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Python for Absolute Beginners

Help and Documentation

Overview

Teaching: 5 min
Exercises: 0 min
Questions
  • Where can you find more help and documentation?

Objectives
  • Know where to get further help.

Help and documentation

Official Python Documentation

W3Schools

GeeksforGeeks


Key Points


Data Types

Overview

Teaching: 20 min
Exercises: 0 min
Questions
  • What kind of data types exist in Python?

  • What are the key differences between the data types?

Objectives
  • Understand the essential data types in Python

  • Explain what a string is, and what you can do with it

  • Explain the differences between integers and floats

  • Explain what a boolean is, and how to use comparisons

Data Types

There are four essential kinds of Python data with different powers and capabilities:

Take a look at the two examples below.
What differences do you notice?

'Here is a some text'
42

You might be wondering…

Why is ‘Here is some text’ surrounded by quotation marks while 42 is not?
Because these are two different “types” of Python data. We will look closer at the different types below.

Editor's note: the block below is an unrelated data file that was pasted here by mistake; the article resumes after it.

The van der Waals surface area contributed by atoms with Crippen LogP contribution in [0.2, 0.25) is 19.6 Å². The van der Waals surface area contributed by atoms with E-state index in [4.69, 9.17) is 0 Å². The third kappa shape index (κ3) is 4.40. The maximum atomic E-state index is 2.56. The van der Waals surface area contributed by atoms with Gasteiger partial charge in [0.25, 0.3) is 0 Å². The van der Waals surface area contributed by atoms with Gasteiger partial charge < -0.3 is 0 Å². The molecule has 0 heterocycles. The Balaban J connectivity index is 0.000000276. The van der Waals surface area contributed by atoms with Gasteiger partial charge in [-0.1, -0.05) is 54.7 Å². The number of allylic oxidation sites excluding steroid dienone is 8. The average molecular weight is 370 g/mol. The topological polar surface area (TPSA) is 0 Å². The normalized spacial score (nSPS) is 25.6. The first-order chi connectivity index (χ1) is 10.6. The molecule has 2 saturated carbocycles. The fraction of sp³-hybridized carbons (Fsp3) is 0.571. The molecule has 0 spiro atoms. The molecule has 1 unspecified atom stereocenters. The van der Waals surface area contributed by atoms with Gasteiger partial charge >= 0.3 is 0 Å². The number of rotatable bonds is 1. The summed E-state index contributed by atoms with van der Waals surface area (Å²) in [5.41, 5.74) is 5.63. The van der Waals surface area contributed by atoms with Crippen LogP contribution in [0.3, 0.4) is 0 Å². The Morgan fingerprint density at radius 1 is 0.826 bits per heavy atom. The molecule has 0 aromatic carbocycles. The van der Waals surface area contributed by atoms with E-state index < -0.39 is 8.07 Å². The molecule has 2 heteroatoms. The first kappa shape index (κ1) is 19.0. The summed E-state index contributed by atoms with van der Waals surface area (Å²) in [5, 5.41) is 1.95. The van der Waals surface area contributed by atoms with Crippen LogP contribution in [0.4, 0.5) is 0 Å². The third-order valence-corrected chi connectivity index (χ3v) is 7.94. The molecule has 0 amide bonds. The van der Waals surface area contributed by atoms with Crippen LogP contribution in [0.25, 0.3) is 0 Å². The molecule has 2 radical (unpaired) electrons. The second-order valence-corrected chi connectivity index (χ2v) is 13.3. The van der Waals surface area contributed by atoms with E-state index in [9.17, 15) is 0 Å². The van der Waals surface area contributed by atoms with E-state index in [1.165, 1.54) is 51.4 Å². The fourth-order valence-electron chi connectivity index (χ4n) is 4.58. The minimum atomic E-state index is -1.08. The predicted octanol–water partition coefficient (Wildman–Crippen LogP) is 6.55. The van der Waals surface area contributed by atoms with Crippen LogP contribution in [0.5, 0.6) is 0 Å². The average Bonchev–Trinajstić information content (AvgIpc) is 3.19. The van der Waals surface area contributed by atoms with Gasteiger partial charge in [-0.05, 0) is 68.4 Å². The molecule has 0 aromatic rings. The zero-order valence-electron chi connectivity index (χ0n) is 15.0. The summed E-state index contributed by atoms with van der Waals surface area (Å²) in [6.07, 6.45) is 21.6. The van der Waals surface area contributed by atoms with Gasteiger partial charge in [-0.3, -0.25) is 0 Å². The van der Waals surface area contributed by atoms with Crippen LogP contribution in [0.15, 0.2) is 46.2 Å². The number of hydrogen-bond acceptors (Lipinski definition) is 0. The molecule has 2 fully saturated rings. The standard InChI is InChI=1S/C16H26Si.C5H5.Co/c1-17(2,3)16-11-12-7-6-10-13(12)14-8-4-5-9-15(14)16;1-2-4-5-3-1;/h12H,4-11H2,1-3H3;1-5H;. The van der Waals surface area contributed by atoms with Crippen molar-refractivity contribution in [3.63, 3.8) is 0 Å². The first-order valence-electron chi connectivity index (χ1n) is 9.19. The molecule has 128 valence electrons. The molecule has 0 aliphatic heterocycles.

Note, that many Python editors and environments (such as Juptyter Lab etc.) will colour the output based on data type. E.g. in Jupyter Lab strings will be in red and integers in green.

Data Type

Explanation

Example

String

Text

'Anything goes 4 strings!'

Integer

Whole Numbers

42

Float

Decimal Numbers

3.1415926

Boolean

True/False

False

Check Data Types

You can check the data type of any value by using the function type().

type('Here is some text')
str

The output str is short for string.

type(42)
int

The output int is short for integer.

Strings

A string is a Python data type that is treated like text, even if it contains a number. Strings are always enclosed by either single quotation marks 'this is a string' or double quotation marks "this is a string".

'this is a string'
"this is also a string, even though it contains a number like 42"
this is not a string

It doesn’t matter whether you use single or double quotation marks with strings, as long as you use the same kind on either side of the string.

Bonus

How can you have quotation marks inside a string?

Escape characters

Escape characters and how to tell Python to igonre special meanings. This can be handy if you need to make quotation marks inside a string. This can be done in two ways.

Use the opposite kind of quotation mark inside the string:

"She exclaimed, 'This is a quotation inside a string!'"

Or “escape” the quotation mark by using a backslash \ before it:

"She exclaimed, \"This is also a quotation inside a string!\""

String Methods

Each data type has different properties and capabilities. So there are special things that only strings can do, and there are special ways of interacting with strings.